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Locals' safari photography is on display at The Photo Shop

Locals’ safari photography is on display at The Photo Shop

Africa is one of the fastest growing tourist destinations in the world, according to the United Nations World Tourism Organization, and one of its essential tourist experiences is taking a safari through a wildlife reserve. But as the popularity of this offering skyrockets, so do the number of vehicles roaming around these conservation spots.

Local photographers Cheryl and Richard Strahl had always dreamed of traveling to Africa for a chance to capture the wildlife—specifically the large, iconic felines that the continent is known for—on camera. But the couple knew that they wouldn’t be able to snap the perfect photo with swarms of fellow tourists around.

“In Kruger [National Park] or the Serengeti [National Park], if there’s a lion, then 30 jeeps will come in,” Richard, a retired Cal Poly professor, said of some of the most popular wildlife destinations.

He and Cheryl knew they needed a different experience for what would “probably be the only trip that we make to Africa.”

Cheryl, the professional photographer of the pair, wanted a chance to capture these creatures with as minimal disturbance to their natural habitats and behaviors as possible. She and Richard eventually settled on the Timbavati Game Reserve as their prime destination. The remarkably up-close photos that resulted from the trip are on display at The Photo Shop in San Luis Obispo until March 14.

The Strahls chose Timbavati Game Reserve for a few key reasons. This reserve—unlike others in the region—only allows three vehicles at a time. This limit creates less disruption to the animals, and in turn, better photographic results. The reserve is also careful to condition the animals so that they are used to seeing vehicles occasionally, Cheryl said. This puts less stress on the animals, and makes it much easier to photograph them behaving just as they would if there were no humans around.

“It’s totally different to see so many animals in such a small area and watch their behavior, and they’re oblivious to us. You’re like a rock to them,” Cheryl said of Timbavati’s unique safari experience.

Additionally, she emphasized that the animals are free to roam between the park and the reserve—there are no barriers or fences.

click to enlarge Photo Courtesy Of Richard Strahl A RARE COMPARISON In Richard Strahl’s White Lion with Siblings, the unusual coloring of the white lion pops in comparison to its normally colored siblings.

But perhaps most exciting about the Timbavati Game Reserve is that this region is home to an extraordinarily uncommon animal: the white lion. At the time that Cheryl and Richard made their travels to South Africa and Botswana, July 2019, their guides informed them that there were only three white lions currently living freely in the wild. The Strahls were fortunate enough to see and capture photos of two of these white lions on their safari: a nine-month-old male and a three-month-old female.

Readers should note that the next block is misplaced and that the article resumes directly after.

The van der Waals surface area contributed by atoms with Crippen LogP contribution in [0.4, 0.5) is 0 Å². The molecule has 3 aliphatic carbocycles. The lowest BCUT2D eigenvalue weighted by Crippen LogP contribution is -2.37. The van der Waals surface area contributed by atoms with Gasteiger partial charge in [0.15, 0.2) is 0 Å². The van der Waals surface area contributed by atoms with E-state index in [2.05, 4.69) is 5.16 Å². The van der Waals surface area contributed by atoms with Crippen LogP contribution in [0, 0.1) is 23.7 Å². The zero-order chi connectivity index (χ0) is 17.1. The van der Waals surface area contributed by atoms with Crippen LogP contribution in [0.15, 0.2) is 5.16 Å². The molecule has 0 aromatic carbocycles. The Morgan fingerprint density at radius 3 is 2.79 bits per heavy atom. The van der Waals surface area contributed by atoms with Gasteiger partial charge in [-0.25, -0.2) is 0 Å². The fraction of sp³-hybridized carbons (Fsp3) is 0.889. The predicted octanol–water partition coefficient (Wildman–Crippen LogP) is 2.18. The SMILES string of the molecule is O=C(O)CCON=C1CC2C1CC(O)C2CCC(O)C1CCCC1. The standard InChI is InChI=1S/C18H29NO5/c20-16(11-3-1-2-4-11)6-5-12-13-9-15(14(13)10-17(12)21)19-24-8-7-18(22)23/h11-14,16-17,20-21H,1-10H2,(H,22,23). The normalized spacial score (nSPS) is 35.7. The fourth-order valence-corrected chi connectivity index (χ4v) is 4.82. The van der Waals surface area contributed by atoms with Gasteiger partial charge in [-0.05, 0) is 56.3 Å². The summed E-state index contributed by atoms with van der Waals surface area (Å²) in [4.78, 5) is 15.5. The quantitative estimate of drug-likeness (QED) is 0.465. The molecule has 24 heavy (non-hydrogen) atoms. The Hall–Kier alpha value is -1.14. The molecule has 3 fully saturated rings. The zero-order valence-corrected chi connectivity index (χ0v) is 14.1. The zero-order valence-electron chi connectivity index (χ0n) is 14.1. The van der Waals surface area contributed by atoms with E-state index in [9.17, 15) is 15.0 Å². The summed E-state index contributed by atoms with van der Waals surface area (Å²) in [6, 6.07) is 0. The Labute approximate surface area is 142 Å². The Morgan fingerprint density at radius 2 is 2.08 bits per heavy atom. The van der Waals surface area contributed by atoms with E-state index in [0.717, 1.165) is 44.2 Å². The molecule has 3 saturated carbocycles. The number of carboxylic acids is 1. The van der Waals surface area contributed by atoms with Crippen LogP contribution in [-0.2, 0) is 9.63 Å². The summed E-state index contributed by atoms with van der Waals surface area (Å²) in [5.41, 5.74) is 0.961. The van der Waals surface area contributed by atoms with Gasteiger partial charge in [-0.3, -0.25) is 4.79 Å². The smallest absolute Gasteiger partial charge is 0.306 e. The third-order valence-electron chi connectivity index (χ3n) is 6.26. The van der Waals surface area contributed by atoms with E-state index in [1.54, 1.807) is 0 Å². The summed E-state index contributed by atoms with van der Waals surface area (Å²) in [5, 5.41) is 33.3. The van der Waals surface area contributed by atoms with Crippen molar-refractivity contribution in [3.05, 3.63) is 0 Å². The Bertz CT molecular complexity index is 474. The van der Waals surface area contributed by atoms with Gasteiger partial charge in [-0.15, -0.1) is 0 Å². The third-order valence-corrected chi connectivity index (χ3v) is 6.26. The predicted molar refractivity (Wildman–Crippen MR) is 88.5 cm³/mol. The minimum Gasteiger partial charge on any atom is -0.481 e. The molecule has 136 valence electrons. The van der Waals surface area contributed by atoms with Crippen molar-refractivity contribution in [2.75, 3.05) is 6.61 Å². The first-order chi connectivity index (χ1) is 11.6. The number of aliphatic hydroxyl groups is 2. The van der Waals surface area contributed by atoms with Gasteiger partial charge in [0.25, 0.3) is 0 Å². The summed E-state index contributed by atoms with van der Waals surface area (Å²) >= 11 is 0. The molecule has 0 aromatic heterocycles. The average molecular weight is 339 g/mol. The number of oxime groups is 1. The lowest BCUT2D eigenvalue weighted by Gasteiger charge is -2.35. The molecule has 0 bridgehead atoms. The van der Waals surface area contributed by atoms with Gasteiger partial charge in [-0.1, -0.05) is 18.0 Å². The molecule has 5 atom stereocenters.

“The white lions are not albino, but are leucistic, which is caused by a recessive gene that results in a loss of pigmentation of color in their hair,” Richard wrote of these rare sightings. “Other parts, like the eyes, paw pads, nose, and lips are the normal color of a tawny lion.”

Those distinct features of the white lion are captured stunningly in Richard and Cheryl’s exhibit, titled The White Lions and Other Cats of Southern Africa.

In White Lion with Siblings, one of Richard‘s photos, one of the white lions sits with two other lions that have non-mutated coloring. The juxtaposition in this photo is phenomenal. Just as Richard described, it’s the white fur that solely differentiates the leucistic lion. The piercing golden eyes and pink nose remain the same between it and its siblings. Though, contrasted against the white fur, these features are all the more striking in the white lion.

In Cheryl’s Looking Back at Sunset, the white lion is this time captured on its own. The white fur and golden eyes are illuminated by the setting sun. Majestically perched on a fallen tree, the rare lion is a natural model.

Richard said he hopes that local science teachers and enthusiasts might use the exhibit as an opportunity to teach about the interesting genetics at play in the white lion. Cheryl agreed that the exhibit presents a teaching opportunity—not just about the unusual beauty of the white lion, but also the importance of conservation. The history of human interaction with these creatures, after all, is not one of passive observation but of captivity and hunting. Cheryl hopes to change that.

“I think [viewers will] learn something from the exhibit,” Cheryl said. “They’ll walk away with an appreciation of the very precious wildlife that we have left in this world.” Δ

Arts Writer Malea Martin is learning about the rare white lion. Send arts story tips to mmartin@newtimesslo.com.